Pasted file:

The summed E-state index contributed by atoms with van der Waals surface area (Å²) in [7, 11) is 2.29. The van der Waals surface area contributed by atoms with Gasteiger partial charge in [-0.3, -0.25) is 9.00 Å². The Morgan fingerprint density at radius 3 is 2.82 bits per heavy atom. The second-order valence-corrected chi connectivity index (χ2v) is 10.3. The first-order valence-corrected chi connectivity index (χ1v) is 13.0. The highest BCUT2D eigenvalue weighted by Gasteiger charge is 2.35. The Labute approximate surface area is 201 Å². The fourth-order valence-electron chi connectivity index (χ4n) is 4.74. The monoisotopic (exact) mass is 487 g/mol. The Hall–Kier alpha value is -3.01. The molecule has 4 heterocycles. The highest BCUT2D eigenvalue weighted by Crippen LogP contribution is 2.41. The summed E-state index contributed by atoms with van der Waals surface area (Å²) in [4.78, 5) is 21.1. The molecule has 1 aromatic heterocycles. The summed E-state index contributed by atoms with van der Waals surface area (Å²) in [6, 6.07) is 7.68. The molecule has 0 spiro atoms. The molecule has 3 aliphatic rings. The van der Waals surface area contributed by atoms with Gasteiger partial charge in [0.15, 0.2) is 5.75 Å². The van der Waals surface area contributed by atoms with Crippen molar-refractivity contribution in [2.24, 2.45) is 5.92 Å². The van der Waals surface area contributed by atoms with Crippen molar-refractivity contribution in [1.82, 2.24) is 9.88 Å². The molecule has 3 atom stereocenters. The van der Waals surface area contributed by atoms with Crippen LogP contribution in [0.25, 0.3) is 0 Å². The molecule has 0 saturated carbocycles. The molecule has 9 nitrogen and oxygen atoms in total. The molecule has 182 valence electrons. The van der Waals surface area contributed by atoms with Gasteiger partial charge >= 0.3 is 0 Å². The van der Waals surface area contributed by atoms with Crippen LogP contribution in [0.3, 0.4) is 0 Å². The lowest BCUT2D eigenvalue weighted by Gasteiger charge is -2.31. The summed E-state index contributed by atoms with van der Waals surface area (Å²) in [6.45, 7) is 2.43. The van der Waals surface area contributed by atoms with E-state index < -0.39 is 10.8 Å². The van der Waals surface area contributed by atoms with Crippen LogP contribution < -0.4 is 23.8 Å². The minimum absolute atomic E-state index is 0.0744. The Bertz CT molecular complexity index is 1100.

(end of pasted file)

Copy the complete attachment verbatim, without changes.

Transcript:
The summed E-state index contributed by atoms with van der Waals surface area (Å²) in [7, 11) is 2.29. The van der Waals surface area contributed by atoms with Gasteiger partial charge in [-0.3, -0.25) is 9.00 Å². The Morgan fingerprint density at radius 3 is 2.82 bits per heavy atom. The second-order valence-corrected chi connectivity index (χ2v) is 10.3. The first-order valence-corrected chi connectivity index (χ1v) is 13.0. The highest BCUT2D eigenvalue weighted by Gasteiger charge is 2.35. The Labute approximate surface area is 201 Å². The fourth-order valence-electron chi connectivity index (χ4n) is 4.74. The monoisotopic (exact) mass is 487 g/mol. The Hall–Kier alpha value is -3.01. The molecule has 4 heterocycles. The highest BCUT2D eigenvalue weighted by Crippen LogP contribution is 2.41. The summed E-state index contributed by atoms with van der Waals surface area (Å²) in [4.78, 5) is 21.1. The molecule has 1 aromatic heterocycles. The summed E-state index contributed by atoms with van der Waals surface area (Å²) in [6, 6.07) is 7.68. The molecule has 0 spiro atoms. The molecule has 3 aliphatic rings. The van der Waals surface area contributed by atoms with Gasteiger partial charge in [0.15, 0.2) is 5.75 Å². The van der Waals surface area contributed by atoms with Crippen molar-refractivity contribution in [2.24, 2.45) is 5.92 Å². The van der Waals surface area contributed by atoms with Crippen molar-refractivity contribution in [1.82, 2.24) is 9.88 Å². The molecule has 3 atom stereocenters. The van der Waals surface area contributed by atoms with Crippen LogP contribution in [0.25, 0.3) is 0 Å². The molecule has 0 saturated carbocycles. The molecule has 9 nitrogen and oxygen atoms in total. The molecule has 182 valence electrons. The van der Waals surface area contributed by atoms with Gasteiger partial charge >= 0.3 is 0 Å². The van der Waals surface area contributed by atoms with Crippen LogP contribution in [0.3, 0.4) is 0 Å². The lowest BCUT2D eigenvalue weighted by Gasteiger charge is -2.31. The summed E-state index contributed by atoms with van der Waals surface area (Å²) in [6.45, 7) is 2.43. The van der Waals surface area contributed by atoms with E-state index < -0.39 is 10.8 Å². The van der Waals surface area contributed by atoms with Crippen LogP contribution < -0.4 is 23.8 Å². The minimum absolute atomic E-state index is 0.0744. The Bertz CT molecular complexity index is 1100.